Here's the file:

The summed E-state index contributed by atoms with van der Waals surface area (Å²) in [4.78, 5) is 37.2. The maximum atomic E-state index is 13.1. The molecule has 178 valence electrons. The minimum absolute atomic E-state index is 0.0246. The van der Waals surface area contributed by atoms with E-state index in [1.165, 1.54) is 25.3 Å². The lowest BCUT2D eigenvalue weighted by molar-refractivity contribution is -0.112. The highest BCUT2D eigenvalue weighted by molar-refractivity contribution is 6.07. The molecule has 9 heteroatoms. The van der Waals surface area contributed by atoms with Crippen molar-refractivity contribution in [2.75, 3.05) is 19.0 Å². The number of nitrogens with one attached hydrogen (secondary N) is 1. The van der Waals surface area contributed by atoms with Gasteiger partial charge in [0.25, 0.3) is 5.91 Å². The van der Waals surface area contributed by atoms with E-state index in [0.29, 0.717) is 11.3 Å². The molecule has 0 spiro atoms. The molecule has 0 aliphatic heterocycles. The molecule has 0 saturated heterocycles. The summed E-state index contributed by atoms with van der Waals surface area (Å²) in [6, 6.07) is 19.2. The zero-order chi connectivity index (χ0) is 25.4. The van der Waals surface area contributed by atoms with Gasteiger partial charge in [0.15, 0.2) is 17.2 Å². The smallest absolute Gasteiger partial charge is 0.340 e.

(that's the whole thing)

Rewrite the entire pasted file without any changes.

The summed E-state index contributed by atoms with van der Waals surface area (Å²) in [4.78, 5) is 37.2. The maximum atomic E-state index is 13.1. The molecule has 178 valence electrons. The minimum absolute atomic E-state index is 0.0246. The van der Waals surface area contributed by atoms with E-state index in [1.165, 1.54) is 25.3 Å². The lowest BCUT2D eigenvalue weighted by molar-refractivity contribution is -0.112. The highest BCUT2D eigenvalue weighted by molar-refractivity contribution is 6.07. The molecule has 9 heteroatoms. The van der Waals surface area contributed by atoms with Crippen molar-refractivity contribution in [2.75, 3.05) is 19.0 Å². The number of nitrogens with one attached hydrogen (secondary N) is 1. The van der Waals surface area contributed by atoms with Gasteiger partial charge in [0.25, 0.3) is 5.91 Å². The van der Waals surface area contributed by atoms with E-state index in [0.29, 0.717) is 11.3 Å². The molecule has 0 spiro atoms. The molecule has 0 aliphatic heterocycles. The molecule has 0 saturated heterocycles. The summed E-state index contributed by atoms with van der Waals surface area (Å²) in [6, 6.07) is 19.2. The zero-order chi connectivity index (χ0) is 25.4. The van der Waals surface area contributed by atoms with Gasteiger partial charge in [0.15, 0.2) is 17.2 Å². The smallest absolute Gasteiger partial charge is 0.340 e.